|Image: a round tower is a typical symbol of Ireland, built in the monasteries around the 7th century as a fortification agains the raids or the Normans. (© Mathias J. Duckeck)|
Ireland is an island in the northwest of Europe.
The description of the caves of the British Isles on this website is divided into two parts by geographic reasons, disregarding the political situation. So this chapter contains the caves of the island called Ireland, the Republic of Ireland and Northern Ireland.
For the cave of the United Kingdom (excluding Northern Ireland) see: Caves of Great Britain
There are two main reasons why we did this: First, because it is much easier to draw the maps. And second, because it is more useful for foreign visitors. People travelling through ireland have no problems to cross the border, which is actually a green border, but to get to Britain, you must take a ferry. So it seems logical to us, that people will more likely visit caves all over Ireland, than in England and Northern Ireland at the same journey.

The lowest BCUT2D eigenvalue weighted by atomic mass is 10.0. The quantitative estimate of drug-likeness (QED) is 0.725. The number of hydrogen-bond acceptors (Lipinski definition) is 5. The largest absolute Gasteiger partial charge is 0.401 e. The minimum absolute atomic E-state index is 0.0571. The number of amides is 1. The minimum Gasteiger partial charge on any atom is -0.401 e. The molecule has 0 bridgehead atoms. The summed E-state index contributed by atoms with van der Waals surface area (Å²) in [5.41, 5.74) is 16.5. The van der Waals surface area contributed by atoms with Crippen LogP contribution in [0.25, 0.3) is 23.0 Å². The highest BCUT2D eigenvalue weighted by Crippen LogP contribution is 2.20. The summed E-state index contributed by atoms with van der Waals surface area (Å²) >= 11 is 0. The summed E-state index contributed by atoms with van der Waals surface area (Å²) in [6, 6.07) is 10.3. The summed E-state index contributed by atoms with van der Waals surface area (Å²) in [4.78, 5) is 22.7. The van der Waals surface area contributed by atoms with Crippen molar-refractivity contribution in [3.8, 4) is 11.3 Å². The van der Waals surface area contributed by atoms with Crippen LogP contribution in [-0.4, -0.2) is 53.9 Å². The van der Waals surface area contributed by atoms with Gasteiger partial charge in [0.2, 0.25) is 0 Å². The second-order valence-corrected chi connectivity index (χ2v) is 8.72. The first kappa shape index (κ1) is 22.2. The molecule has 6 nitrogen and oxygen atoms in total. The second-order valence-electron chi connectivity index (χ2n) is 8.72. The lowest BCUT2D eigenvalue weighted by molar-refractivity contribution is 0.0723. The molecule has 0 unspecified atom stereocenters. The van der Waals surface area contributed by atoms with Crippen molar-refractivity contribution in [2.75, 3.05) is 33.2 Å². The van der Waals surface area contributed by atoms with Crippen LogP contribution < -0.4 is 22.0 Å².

Ireland is a green island, with a lot of rain all over the year, and very moderate temperature changes. This climate is influenced very much by the sea, which is never more than 50km away if you are in Ireland. There is normally no frost in winter and snow is rather rare.
The island has mountain ridges, which are not really high, along the coast. The center of the island are flat lowlands, originally big areas of swamp. Today the peat is dug to use it in open fireplaced for heating and cooking. The highest mountains are along the east coast south of the capital Dublin. The mountain ridges at the west coast run east-west and form numerous peninsulas and fjord-like coves.
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